Opinions abound regarding who all should be held accountable for the surge in opioid addictions and subsequent overdoses in our country. Yes, heroin is leading the pack at the moment, but there were several years leading up to this where painkillers containing substances like oxycodone and hydrocodone were the major culprits, and they are still a major part of the problem today.
A lot of finger-pointing has occurred as to whose fault it was for the number of people becoming dependent. Many place the blame directly on the pharmaceutical companies for the manufacturing and marketing of the drugs. Some people find fault with the doctors who have been over-prescribing the painkillers, although most people only blame the addicts themselves. In truth, these are all correct, but there is another missing element in between the manufacturers, doctors and patients – the pharmacies.
Checks and balances are the framework of our government as well as most businesses and within the health care system. The idea is that one person cannot make sweeping decisions without first consulting or getting approval from a separate entity. This is done to ensure the safety and effectiveness of any decision. For instance, pharmacists make sure that the patient knows how to take their medicine, or alert them if their doctor prescribes them something that may interfere or be dangerous with another medication the person is already taking. Businesses that distribute prescription drugs receive orders from pharmacies and are supposed to alert authorities if a pharmacy is ordering too large quantities for what they need.
However, the checks and balances have failed in places like West Virginia. The state has struggled with the opiate crisis for many years, and they have several counties that lead in prescription overdose death rates. But this is not surprising when one looks at the number of painkillers they had been receiving.
For instance, a pharmacy in Kermit, West Virginia ordered 9 million prescription painkiller pills in two years. This pharmacy is located in a town that has 392 residents. This should have set alarm bells off with the distributor, but instead of flagging it as suspicious, they continued to send the pills.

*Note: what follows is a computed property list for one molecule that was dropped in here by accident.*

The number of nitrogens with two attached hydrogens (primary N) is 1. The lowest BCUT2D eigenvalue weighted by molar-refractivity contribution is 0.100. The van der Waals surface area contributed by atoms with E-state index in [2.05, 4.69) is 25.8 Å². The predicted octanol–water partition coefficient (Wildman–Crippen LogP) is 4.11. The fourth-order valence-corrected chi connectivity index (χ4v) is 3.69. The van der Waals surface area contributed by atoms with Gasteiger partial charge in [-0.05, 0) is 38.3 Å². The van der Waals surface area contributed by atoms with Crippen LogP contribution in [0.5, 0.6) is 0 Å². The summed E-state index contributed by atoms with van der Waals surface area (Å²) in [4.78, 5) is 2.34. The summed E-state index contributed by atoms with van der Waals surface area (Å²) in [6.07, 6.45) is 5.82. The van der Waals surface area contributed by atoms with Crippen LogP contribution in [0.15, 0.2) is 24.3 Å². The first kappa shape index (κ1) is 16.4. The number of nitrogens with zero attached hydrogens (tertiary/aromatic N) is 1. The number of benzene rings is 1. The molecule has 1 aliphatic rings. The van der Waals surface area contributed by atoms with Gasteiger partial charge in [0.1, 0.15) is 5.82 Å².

The amount of money being made on these pills may be what compels distributors to look the other way when pharmacies start ordering excessive quantities of the drugs. According to an investigation conducted by reporters at the Charleston Gazette-Mail, three drug companies (McKesson, Cardinal Health and AmerisourceBergen) made over $17 billion from West Virginian pharmacies from 2007 to 2012.
“It starts with doctor writing, the pharmacist filling, and the wholesaler distributing. They’re all three in bed together. The distributors knew what was going on, they just didn’t care,” claimed a retired West Virginian pharmacist.
Prescription drug companies have continued to profit off of the painkiller epidemic that is sweeping throughout the country, to the tune of hundreds of billions of dollars over time. Although it is difficult to point the finger at only one entity, what happened in West Virginia highlights the importance of maintaining an honest system that monitors the prescriptions as well as the people filling them.